Lest we start feeling sorry for ourselves or see ourselves as victims in a culture that largely rejects our beliefs and values, remember that God chose us to live in the world as His ambassadors and witnesses, a world full of opposition to our faith and full of temptations that confront us. The night before He died, Jesus prayed: “I have given them your word and the world has hated them, for they are not of the world any more than I am of the world. My prayer is not that you take them out of the world but that you protect them from the evil one” (John 17:14-15).

In light of that, in the passage today Peter advises us how we should live as strangers in a hostile world. The basic question he answers is: How do we live a holy life in an unholy world? Peter gives us four principles to follow:

Be prepared (13-14)

God wants us not to live blindly, following whatever notions of character and behavior currently in vogue, but to think and live in light of who we really are. Notice that verse 13 starts with “therefore.” Peter is saying that in light of what I’ve just told you, here’s what to do. And what has he just told them? Look at the first 12 verses for the answer. He has told them that God has a great interest in us, has given us a new birth; we are no longer who we were, enslaved to our sin nature, but new people with a new relationship with our Creator. Peter also has pointed out that God has a purpose for allowing us to face trials, and, finally, that we live in a special time: whereas the prophets who wrote centuries before about the coming Messiah, we have experienced Him.

Peter advises us to prepare our minds (verse 13). Literally, he writes “gird up the loins of your mind,” evoking the picture of a soldier preparing for battle. He adds that we must be self-controlled (literally, “sober”; in control). Living in a pagan culture and facing temptations does not mean merely to try to live detached in a spiritual dream world. It takes a decision of the mind. As James says, resist the devil and he will flee from you.

Peter is reminding us that our propensity to do wrong or determination to be holy is a decision of the mind. Paul expresses it just as clearly: “Do not conform any longer to the pattern of this world, but be transformed by the renewing of your mind” (Romans 12:2). That means removing the contaminants, like your heating system’s filter removes the dust from the air in your home.

But the process is not just to resist evil. Peter adds that we must set our hope fully on the grace to be given you when Jesus Christ is revealed. So it’s not just filtering out the unholy from our minds that is important, but filling it instead with what is good.

Peter is in agreement with the other New Testament writers: the temptations and troubles of the present pale compared to our future hope, when we see our Savior. Paul gives us the practical prescription in Philippians 4:8: “Finally, brothers, whatever is true, whatever is noble, whatever is right, whatever is pure, whatever is lovely, whatever is admirable—if anything is excellent or praiseworthy—think about such things.”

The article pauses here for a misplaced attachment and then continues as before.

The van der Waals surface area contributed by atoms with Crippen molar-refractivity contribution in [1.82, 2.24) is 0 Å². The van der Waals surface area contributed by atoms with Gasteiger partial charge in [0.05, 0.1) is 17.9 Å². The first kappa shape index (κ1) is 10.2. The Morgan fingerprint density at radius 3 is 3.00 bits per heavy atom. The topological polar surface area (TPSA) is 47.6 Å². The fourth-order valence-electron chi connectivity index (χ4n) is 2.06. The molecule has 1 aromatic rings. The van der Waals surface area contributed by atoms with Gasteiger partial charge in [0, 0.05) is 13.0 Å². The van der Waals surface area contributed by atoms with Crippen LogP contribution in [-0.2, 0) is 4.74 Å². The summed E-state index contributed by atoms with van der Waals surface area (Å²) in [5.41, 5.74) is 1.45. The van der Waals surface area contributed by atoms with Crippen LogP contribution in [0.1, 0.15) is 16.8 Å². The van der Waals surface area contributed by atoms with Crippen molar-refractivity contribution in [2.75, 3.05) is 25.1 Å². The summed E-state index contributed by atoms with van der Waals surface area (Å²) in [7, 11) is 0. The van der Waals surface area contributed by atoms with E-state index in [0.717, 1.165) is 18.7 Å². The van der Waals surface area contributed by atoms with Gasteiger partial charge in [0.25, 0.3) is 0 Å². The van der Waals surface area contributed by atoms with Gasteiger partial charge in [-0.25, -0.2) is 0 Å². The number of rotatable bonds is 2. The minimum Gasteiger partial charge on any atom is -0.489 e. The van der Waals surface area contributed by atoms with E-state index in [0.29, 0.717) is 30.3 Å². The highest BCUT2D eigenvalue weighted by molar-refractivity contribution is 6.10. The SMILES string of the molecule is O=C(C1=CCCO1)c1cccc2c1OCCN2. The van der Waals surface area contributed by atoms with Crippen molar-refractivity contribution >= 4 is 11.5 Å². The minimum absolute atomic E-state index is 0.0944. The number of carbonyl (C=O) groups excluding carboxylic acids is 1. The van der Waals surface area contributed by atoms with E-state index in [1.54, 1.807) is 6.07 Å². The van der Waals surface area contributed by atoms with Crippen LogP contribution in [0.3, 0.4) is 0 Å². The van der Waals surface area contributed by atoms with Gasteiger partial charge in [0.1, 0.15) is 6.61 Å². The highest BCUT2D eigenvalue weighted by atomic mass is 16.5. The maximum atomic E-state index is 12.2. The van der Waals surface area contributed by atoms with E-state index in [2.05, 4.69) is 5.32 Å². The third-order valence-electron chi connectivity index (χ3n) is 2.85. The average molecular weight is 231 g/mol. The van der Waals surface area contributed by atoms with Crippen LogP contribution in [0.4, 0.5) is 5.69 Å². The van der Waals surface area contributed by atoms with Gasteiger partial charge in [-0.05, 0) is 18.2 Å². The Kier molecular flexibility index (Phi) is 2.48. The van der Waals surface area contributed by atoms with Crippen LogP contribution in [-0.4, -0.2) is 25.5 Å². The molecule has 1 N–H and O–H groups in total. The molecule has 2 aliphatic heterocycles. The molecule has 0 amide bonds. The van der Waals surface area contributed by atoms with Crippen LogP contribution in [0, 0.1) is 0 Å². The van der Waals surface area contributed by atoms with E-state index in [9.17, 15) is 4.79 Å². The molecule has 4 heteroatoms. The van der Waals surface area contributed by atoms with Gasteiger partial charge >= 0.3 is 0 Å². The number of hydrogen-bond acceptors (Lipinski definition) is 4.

Be holy (15-16)

We know that “holy” means “set apart to God” or, simply, “pure” or “set apart from sin and impurity” in the sense of God’s perfect moral purity. There is not much to add to Peter’s instruction: be holy in all you do. No doubt we can find a lot of lists of do’s and don’ts about how to live more holy lives. But becoming better at being holy isn’t just something we do, it is something God does together with us called sanctification. As we mature in the faith, we naturally show that with thoughts and behaviors closer and closer to holiness.

That said, let me just give one practical way to help us along the path of holiness as we face temptations daily: always think about the consequences and not the brief pleasure of sin. In the short run, frankly, most wrong actions offer pleasure or satisfaction. We tend to want to take vengeance, for example. Don’t we all feel justified or satisfied at the prospect getting vengeance for some wrong done to us? Also coming to mind are other self-centered actions such as sexual sin, stealing, gossiping, anger. We could make a long list of unholy attitudes and behaviors which, in the short run, offer temporary feelings of satisfaction, pleasure, or justification.

But when a little time passes, the positive feelings are gone. They always go away, and we are left to deal with the consequences. There are the spiritual consequences such as grieving God, damaging the cause of Jesus Christ, and harming our reputation and ministry. There can be physical consequences such as pregnancy and disease and emotional consequences such as guilt, shame, and broken relationships.

Here’s what the writer of Hebrews had to say about how Moses handled a big temptation: “By faith Moses' parents hid him for three months after he was born, because they saw he was no ordinary child, and they were not afraid of the king's edict. By faith Moses, when he had grown up, refused to be known as the son of Pharaoh's daughter. He chose to be mistreated along with the people of God rather than to enjoy the pleasures of sin for a short time. He regarded disgrace for the sake of Christ as of greater value than the treasures of Egypt, because he was looking ahead to his reward. By faith he left Egypt, not fearing the king's anger; he persevered because he saw him who is invisible. By faith he kept the Passover and the sprinkling of blood, so that the destroyer of the firstborn would not touch the firstborn of Israel” (Hebrews 11:23-28).